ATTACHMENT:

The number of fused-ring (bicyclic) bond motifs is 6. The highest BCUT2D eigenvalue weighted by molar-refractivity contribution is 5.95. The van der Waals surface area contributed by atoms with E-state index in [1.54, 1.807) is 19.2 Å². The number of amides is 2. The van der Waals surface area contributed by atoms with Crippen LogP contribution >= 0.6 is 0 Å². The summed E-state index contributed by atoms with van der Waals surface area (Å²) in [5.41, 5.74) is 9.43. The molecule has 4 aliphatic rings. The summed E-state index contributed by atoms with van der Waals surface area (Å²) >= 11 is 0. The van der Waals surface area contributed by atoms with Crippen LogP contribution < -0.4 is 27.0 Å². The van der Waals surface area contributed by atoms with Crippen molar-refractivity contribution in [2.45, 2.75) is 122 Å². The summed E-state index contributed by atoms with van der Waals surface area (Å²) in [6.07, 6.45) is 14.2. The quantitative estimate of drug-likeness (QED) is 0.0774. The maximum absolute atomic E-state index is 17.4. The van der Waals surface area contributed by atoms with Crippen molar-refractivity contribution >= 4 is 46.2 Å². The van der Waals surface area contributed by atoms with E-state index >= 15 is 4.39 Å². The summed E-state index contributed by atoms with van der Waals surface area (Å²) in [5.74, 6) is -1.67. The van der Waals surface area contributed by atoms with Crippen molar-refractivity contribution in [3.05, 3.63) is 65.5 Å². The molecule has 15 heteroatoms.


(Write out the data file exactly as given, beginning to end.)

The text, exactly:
The number of fused-ring (bicyclic) bond motifs is 6. The highest BCUT2D eigenvalue weighted by molar-refractivity contribution is 5.95. The van der Waals surface area contributed by atoms with E-state index in [1.54, 1.807) is 19.2 Å². The number of amides is 2. The van der Waals surface area contributed by atoms with Crippen LogP contribution >= 0.6 is 0 Å². The summed E-state index contributed by atoms with van der Waals surface area (Å²) in [5.41, 5.74) is 9.43. The molecule has 4 aliphatic rings. The summed E-state index contributed by atoms with van der Waals surface area (Å²) >= 11 is 0. The van der Waals surface area contributed by atoms with Crippen LogP contribution < -0.4 is 27.0 Å². The van der Waals surface area contributed by atoms with Crippen molar-refractivity contribution in [2.45, 2.75) is 122 Å². The summed E-state index contributed by atoms with van der Waals surface area (Å²) in [6.07, 6.45) is 14.2. The quantitative estimate of drug-likeness (QED) is 0.0774. The maximum absolute atomic E-state index is 17.4. The van der Waals surface area contributed by atoms with Crippen molar-refractivity contribution >= 4 is 46.2 Å². The van der Waals surface area contributed by atoms with E-state index >= 15 is 4.39 Å². The summed E-state index contributed by atoms with van der Waals surface area (Å²) in [5.74, 6) is -1.67. The van der Waals surface area contributed by atoms with Crippen molar-refractivity contribution in [3.05, 3.63) is 65.5 Å². The molecule has 15 heteroatoms.